I was (just) a foster mother. Just a bystander, unless heartbreak were a thing objectively quantifiable.
Not just the way they lied to us.
All the children who got taken.
All the voicelessness
Still just editing:
Went to Gram’s, the window was busted, my brothers in the yard…the cops asked what I wanted to do. Didn’t want to make trouble so I went with him to Florida for a year until my mother had him extradited.
When we came back they got back together!
Later he was in the kitchen washing out a coffee pot and he collapsed. We had a Ouija board on top of the refrigerator. Mom said that was what really killed him.
We waited 45 minutes for the ambulance. Tara tried to give him CPR….
just the (minimalist) editor here-
I miss her.
She’d call me Jennybug. She was sexually abused by her paternal uncle. They made my brother watch. Devastating. Terrible monsters.
My father had been exposed to agent orange in Vietnam. He got cancer. It was bad…before he got sick…he stole me when he was in remission.
My brother had just gotten out of the army reserves and needed socks so we were living at my Pap-pap’s. I was only eight. I had a bad feeling and I begged and begged my mother not to take him to the store.
They left me at the laundromat to get the socks from the store. As soon as they left my dad showed up and took me.
End Part 2
My friend wrote a story– hit me in the gut. Here it is. Not my words, hers:
We used to hide in the closet not knowing if our mom was dead or alive. She had a scholarship but my Pap-pap got sick so we moved in and she hung out with the wrong people.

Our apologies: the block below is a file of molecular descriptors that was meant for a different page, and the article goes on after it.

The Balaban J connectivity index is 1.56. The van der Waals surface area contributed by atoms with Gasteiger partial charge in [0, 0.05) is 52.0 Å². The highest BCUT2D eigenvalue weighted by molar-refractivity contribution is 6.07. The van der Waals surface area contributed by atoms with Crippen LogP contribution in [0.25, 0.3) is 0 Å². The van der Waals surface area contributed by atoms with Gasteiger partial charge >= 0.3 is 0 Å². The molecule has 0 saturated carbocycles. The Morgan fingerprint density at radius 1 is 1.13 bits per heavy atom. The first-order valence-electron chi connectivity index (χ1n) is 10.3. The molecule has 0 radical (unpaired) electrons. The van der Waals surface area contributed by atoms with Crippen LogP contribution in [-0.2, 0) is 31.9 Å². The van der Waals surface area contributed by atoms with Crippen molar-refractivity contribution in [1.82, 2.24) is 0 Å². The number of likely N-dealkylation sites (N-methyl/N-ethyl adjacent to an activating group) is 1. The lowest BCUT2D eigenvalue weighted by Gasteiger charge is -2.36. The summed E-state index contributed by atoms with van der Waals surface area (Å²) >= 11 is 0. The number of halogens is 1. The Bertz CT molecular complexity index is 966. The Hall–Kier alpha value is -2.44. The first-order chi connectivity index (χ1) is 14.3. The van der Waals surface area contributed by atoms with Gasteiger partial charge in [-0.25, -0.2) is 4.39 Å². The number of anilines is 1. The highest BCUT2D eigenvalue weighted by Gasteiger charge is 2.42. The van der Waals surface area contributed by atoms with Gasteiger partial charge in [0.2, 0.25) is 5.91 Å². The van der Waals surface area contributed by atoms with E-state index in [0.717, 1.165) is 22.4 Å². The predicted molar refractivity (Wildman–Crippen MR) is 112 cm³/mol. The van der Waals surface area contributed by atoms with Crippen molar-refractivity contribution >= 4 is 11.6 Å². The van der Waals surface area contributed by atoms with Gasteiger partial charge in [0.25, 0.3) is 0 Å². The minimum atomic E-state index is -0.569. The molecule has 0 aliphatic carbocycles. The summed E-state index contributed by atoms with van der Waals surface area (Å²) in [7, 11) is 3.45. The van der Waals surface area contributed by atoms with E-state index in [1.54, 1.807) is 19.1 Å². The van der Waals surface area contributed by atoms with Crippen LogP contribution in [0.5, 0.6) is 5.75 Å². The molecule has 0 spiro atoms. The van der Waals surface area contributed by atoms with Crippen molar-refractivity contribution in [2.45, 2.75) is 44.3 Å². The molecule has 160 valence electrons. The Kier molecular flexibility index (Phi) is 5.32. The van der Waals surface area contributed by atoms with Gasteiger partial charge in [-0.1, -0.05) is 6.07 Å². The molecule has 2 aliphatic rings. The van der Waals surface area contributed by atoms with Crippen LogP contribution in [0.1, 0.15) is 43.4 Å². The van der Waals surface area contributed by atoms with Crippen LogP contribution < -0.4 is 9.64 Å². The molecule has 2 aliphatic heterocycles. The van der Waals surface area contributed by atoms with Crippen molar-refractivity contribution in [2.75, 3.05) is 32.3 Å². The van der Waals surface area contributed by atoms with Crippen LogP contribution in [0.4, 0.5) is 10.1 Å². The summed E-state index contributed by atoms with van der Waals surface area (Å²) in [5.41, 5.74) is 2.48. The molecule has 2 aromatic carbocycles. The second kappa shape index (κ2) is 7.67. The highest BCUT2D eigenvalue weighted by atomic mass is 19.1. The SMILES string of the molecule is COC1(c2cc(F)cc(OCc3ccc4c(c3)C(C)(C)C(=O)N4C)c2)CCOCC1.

She wouldn’t go to school because people would make fun of her. Her stepmom used to lock her and my brother in the basement, crack eggs on their heads, beat them…
She raised me, never had a minute without me unless I was with my Grams.
We had a boat. My dad loved her as his own. We three were always on the boat. We used to have to go chop wood and drag it and it was cold.
They were cheap so they used the fireplace, ugh-deer meat! They made us eat deer meat. I refused to eat it. She did dishes, so I would spit it in a cup and she would throw it away for me.
End Part 1
a word we take for granted, bridge between a and b, here and there, our history of words, words on paper, the belief that hereafter matters
Because you were there
Even when I did not hear your voice I took for granted
You were out there somewhere
Waiting for, fighting for,
Happily ever after
When I met Tara she was prettier than me, younger than me, and in most ways far more disenfranchised than me. In fact there was just one area of our briefly conjoined Venn diagram connectedness where the power was ostensibly hers and definitely not mine: she was the real mom to a baby I loved very much. In that (I had been told by at least 2 lawyers) she had the legal edge. She should have been able to designate a capable guardian for her children. The law favored the biological mother. And at that time, at the end of 1998, it gave no credence to the foster mother.
A fact I can accept now, after most of the unbearable losing of Tara’s beautiful child has scarred over.
What I can’t accept is losing Tara